This blog post was originally posted on August 21, 2015, and was updated on February 9, 2018.
Seville is a city with an amazingly complex and interesting history. But it’s not just the historical recounts and architecture that tell the story of Seville.
Apart from a number of fascinating history tours, we also have some historic bars in Seville! Each one gives us a fantastic insight into the history of the city. There’s the bar that once upon a time had a winery on site, the bar that was the first place to introduce a special and well-loved wine to Seville, and then there’s the bar with a special claim to fame. Here are 6 historic bars in Seville that you can’t miss!
Let’s start with the most iconic of all the historic bars in Seville, a little bar on the outskirts of the center called El Rinconcillo. Yes, El Rinconcillo is no longer a well-kept secret. Every guidebook recommends a visit to this bar. But this place is a Seville institution, and for good reason. Its claim fame is that it’s the oldest bar in Seville, dating back to 1670!
Once inside the bar, it feels like things haven’t changed for decades. Gruff but friendly waiters, bow-tied and waist-coated, race around serving the crowds. Dusty bottles of wine decorate the walls, jamón dangles from the ceiling, and your bill will appear on the bar top in chalk. So get yourself a glass of manzanilla sherry, snack on a tapa of Iberian ham, lean up against the bar and enjoy the atmosphere.
Address: Calle Gerona, 40
We love Casa Ricardo, a little spot hidden in the back streets near La Alameda. This place opened in 1898 and, although it went through some refurbishments over the years, still retains an old-school atmosphere. Its walls are lined with religious images, mixing bar culture and religion in a way that only Seville knows how.
There is no menu so the waiters explain to you the plates of the day. You can expect to find typical Andalusian favorites such as solomillo al whisky (pork loin with whiskey sauce) and carrilladas (pork cheeks). If all else fails, you can’t go wrong with the freshly cut slices of Iberian Ham.
Address: Calle Hernán Cortés, 2
This little family run bar was founded in 1850, and this great stop to enjoy some delicious wine could possibly be the second oldest bar in Seville. Going in here is a little like walking into a time warp — albeit a time warp with delicious food. Here they are famous for their montaditos, with almost every option on the menu coming as a tapa or montadito (on top of bread).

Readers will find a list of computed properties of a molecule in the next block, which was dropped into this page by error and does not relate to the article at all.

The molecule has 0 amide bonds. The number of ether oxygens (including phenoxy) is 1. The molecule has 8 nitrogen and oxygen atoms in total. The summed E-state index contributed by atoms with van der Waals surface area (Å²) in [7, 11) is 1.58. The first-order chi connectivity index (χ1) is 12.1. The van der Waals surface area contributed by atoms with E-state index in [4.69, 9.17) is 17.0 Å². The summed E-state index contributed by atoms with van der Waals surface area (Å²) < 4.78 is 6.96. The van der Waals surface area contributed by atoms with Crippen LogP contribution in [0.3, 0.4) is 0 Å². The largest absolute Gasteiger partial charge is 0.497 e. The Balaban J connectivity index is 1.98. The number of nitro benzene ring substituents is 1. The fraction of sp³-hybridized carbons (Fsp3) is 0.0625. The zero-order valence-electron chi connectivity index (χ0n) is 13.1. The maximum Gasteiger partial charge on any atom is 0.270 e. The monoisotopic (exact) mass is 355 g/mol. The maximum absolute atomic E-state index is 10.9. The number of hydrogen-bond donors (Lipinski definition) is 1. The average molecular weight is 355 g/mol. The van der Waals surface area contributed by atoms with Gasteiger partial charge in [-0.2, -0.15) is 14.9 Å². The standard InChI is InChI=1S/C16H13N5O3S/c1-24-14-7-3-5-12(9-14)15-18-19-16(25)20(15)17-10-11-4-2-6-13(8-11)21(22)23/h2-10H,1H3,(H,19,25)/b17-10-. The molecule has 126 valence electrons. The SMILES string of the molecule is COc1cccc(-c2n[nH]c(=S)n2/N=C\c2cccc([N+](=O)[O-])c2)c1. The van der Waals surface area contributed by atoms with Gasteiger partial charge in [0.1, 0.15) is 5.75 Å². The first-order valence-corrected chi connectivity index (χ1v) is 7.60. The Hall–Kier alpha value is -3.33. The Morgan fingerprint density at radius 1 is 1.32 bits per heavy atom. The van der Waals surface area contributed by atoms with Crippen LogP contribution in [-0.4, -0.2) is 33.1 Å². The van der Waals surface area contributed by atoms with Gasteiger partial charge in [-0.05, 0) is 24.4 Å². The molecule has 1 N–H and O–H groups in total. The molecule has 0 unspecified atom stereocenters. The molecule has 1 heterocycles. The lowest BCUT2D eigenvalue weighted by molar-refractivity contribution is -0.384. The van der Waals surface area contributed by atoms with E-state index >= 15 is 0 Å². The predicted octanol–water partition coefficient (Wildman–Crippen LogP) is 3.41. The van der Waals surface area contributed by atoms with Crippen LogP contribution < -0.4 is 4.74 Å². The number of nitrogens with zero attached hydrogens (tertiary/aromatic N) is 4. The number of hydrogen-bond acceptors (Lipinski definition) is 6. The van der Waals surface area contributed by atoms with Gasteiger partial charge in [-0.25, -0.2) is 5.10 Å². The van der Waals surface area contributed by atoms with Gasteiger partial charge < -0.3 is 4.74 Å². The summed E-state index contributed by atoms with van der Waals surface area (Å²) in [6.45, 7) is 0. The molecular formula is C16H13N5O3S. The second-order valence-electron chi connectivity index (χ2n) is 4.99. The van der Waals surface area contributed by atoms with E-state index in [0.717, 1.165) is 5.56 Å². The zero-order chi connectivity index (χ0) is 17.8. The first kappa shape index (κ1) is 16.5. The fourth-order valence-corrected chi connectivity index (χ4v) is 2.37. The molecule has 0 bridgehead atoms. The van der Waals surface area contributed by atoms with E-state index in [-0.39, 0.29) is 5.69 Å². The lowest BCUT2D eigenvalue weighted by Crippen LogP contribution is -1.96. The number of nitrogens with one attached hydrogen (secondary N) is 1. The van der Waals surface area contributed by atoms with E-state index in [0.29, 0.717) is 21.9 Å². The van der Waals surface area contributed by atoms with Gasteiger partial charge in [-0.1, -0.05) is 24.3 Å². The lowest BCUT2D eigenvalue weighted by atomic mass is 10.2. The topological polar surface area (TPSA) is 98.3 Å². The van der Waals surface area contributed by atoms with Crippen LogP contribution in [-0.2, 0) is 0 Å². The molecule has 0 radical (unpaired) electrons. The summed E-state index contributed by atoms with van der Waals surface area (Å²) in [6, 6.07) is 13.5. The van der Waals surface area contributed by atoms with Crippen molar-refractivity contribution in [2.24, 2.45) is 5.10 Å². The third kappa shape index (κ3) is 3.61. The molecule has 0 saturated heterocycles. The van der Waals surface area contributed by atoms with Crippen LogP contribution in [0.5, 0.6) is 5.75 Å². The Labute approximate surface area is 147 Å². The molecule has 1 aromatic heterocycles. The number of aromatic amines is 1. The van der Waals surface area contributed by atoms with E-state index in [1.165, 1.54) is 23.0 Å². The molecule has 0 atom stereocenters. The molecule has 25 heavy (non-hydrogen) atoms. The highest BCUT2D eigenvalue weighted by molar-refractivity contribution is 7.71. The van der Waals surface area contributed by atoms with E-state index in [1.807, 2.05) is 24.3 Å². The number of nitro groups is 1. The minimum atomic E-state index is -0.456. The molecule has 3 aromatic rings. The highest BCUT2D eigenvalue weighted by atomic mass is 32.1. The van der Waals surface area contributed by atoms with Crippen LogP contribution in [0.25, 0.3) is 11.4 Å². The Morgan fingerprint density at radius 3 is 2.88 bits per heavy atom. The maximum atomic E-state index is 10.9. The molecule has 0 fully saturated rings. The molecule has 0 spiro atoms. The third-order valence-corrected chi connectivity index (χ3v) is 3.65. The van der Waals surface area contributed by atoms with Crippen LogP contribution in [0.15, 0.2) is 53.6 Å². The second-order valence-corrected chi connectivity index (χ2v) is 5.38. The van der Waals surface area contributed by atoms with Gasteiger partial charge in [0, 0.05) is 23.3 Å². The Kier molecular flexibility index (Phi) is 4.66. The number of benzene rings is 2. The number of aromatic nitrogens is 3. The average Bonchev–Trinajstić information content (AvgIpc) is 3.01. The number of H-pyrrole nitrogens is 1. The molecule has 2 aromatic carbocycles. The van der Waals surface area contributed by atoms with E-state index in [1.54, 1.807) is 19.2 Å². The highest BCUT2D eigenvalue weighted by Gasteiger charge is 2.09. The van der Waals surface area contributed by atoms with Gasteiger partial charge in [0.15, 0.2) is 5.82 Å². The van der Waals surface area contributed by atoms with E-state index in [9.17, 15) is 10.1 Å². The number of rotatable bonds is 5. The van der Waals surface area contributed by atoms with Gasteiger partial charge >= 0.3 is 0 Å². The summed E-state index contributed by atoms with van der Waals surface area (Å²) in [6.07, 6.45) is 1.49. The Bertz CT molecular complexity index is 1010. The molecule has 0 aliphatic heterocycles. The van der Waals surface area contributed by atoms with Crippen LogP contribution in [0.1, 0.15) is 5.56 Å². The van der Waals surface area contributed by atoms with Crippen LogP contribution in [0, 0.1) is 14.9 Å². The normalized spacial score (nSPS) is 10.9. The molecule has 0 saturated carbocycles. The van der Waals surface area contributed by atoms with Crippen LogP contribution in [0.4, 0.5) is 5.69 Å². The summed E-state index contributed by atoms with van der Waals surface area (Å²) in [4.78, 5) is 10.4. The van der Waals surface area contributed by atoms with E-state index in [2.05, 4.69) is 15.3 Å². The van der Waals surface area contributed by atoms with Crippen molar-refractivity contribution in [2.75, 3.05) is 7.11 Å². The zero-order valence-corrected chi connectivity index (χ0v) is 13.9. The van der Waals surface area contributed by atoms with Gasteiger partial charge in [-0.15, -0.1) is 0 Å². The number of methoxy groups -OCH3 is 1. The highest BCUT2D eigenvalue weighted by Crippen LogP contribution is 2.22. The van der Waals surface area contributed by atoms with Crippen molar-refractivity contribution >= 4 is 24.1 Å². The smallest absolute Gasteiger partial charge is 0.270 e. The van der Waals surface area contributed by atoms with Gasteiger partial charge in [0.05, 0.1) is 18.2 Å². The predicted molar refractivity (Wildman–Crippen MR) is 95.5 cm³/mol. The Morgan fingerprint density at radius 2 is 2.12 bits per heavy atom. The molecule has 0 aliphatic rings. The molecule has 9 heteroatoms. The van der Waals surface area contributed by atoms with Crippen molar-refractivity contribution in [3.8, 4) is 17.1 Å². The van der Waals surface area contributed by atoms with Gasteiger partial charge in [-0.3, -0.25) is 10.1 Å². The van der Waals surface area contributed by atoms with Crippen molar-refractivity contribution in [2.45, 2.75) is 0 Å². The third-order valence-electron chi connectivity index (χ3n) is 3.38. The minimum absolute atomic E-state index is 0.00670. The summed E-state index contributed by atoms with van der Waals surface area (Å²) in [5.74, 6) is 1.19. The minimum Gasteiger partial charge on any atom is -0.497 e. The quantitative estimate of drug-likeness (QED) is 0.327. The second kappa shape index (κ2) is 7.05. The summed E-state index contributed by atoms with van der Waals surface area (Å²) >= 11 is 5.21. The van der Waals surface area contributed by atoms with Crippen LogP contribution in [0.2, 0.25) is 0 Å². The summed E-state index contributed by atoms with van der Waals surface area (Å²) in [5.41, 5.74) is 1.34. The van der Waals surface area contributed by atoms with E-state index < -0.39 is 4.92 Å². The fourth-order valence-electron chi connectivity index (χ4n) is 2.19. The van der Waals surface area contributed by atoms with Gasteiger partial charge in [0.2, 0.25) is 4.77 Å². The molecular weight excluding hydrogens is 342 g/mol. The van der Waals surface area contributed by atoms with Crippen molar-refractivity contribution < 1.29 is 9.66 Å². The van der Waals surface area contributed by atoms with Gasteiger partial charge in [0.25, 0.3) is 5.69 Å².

The front room has the timeless atmosphere of a local bar, while in the back room you will find tables and chairs, as well as old concrete wine vats that previously stored the wine – an homage to this room’s former use as the winery.
Address: Garcia de Vinuesa, 11
Learn a bit more about the great selection of tapas in Casa Morales with this great video from local expert Cyra.
Alvaro Peregil La Goleta
This hole in the wall bar, La Goleta, was originally opened as a wine store in 1904 by the grandfather of the current owner, none other than Alvaro himself. This bar was the first bar to introduce to the city vino de naranja – a sweet fortified wine produced in the nearby province of Huelva.
You’ll see the walls full of pictures and quirky decoration, from the boar’s head wearing glasses (which apparently has no symbolic meaning) to the sign reading “Prohibido el cante” (singing is prohibited), which has several different stories about the meaning behind it. The vino de naranja — which is still sold by the jugful in the bar, the history and the friendly and passionate owner make this place an essential stop in the Santa Cruz neighborhood. Easily one of our favorite historic bars in Seville.
Address: Calle Mateos Gagos, 20
Bodeguita Romero, in the El Arenal neighborhood, is another favorite of ours for the great food, friendly service, and the authentic atmosphere of the historic bars in Seville. This bar dates back to 1939 when they were originally located in the old Mercado de Encarnación. Later, they moved to their current spot in El Arenal, where it still remains run by the family today.
Here they had a great menu with high-quality tapas, although they are particularly well-known for their pringá sandwich, a local specialty here in Seville. We also love their montadito with smoked sardine and mojo verde (green spicy sauce).
Address: Calle Harinas, 10
Abacerías are stores that also sell simple tapas made from cold produce. These include conserved goods, cured meat, and cheeses, that are all available for purchase in the store. This is an old concept that has grown in recent years in Seville, with new abacerías popping up around the city, but Casa Moreno is the oldest one still in existence in Seville.
This tiny little joint could, at first, seem intimidating to an outsider, but this couldn’t be further from the truth. It’s a welcoming little spot with great service, great food, and a unique experience.
Address: Calle Gamazo, 7
Want our insider’s guide to eating in Seville? Just add your email address in the form below! ADD_THIS_TEXT
Since 2005, Cyra has lived in the UK, Portugal and Spain working as a professional tour guide. But it was Seville’s charm that captured her heart, and she hasn’t looked back since moving to her favorite city for food, wine and quality of life.